Date of Award
Master of Science in Engineering Management
Department of Systems Engineering and Management
Steven J. Schuldt, PhD
The DoD is executing over $500M in military construction on Eielson Air Force Base (AFB) within the next three years. This construction program will expand the footprint of facilities and change parts of the storm water management scheme, which may have second order effects on the underlying permafrost layers. These changes in permafrost will drive engineering decision, and help shape the overall strategy for military readiness in the Arctic. Little site-specific knowledge exists on the human caused effects to permafrost at this location. In 2016, the permafrost degradation rates at Eielson AFB were modeled using the Geophysical Institute Permafrost Laboratory (GIPL) 2.1 model and limited available geotechnical and climate data. To further refine an understanding of the permafrost at Eielson AFB and help engineers and commanders make more informed decisions on engineering and operations in the arctic, this project established two long term permafrost monitoring stations. The data generated by these stations are the first of their kind at Eielson AFB and represent the first modern systematic effort in the DoD to quantify permafrost condition before, during, and after construction activities. The data collected during this study indicates that there are permafrost losses occurring at this research site and the increased construction activities associated with the F-35 bed down are the likely cause of permafrost degradation.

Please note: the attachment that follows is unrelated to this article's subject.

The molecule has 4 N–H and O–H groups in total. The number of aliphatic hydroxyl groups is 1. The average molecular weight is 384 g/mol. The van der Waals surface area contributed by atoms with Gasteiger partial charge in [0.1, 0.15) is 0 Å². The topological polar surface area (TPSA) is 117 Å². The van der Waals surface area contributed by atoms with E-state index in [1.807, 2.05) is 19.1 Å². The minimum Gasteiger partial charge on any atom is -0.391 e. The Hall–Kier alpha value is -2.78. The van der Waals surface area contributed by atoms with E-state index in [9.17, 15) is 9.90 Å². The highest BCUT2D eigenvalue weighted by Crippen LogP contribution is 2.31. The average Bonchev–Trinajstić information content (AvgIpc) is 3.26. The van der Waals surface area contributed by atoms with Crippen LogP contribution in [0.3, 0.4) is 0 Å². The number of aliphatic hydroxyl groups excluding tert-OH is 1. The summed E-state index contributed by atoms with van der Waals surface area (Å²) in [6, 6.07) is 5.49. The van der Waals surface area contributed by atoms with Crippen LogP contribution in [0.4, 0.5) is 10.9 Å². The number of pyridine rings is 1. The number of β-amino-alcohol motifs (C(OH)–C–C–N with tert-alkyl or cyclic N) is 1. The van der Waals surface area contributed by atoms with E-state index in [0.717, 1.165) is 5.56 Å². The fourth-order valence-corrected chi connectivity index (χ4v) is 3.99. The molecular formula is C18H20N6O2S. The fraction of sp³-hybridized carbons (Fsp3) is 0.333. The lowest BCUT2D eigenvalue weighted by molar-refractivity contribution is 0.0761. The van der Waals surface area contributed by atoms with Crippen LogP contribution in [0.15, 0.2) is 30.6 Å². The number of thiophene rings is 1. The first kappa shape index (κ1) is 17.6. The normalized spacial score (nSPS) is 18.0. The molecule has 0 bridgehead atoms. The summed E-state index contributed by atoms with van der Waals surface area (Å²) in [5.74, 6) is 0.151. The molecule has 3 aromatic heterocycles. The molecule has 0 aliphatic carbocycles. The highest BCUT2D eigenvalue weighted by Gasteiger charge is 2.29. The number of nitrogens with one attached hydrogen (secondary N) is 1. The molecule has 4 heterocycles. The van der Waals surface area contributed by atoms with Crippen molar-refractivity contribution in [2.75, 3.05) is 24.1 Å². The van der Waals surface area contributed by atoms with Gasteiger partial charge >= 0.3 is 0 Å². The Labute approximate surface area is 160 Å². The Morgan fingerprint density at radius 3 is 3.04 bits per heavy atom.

DTIC Accession Number
Labedz, Theodore J., "Quantifying Permafrost Extent, Condition, and Degradation at Eielson Air Force Base" (2019). Theses and Dissertations. 2342.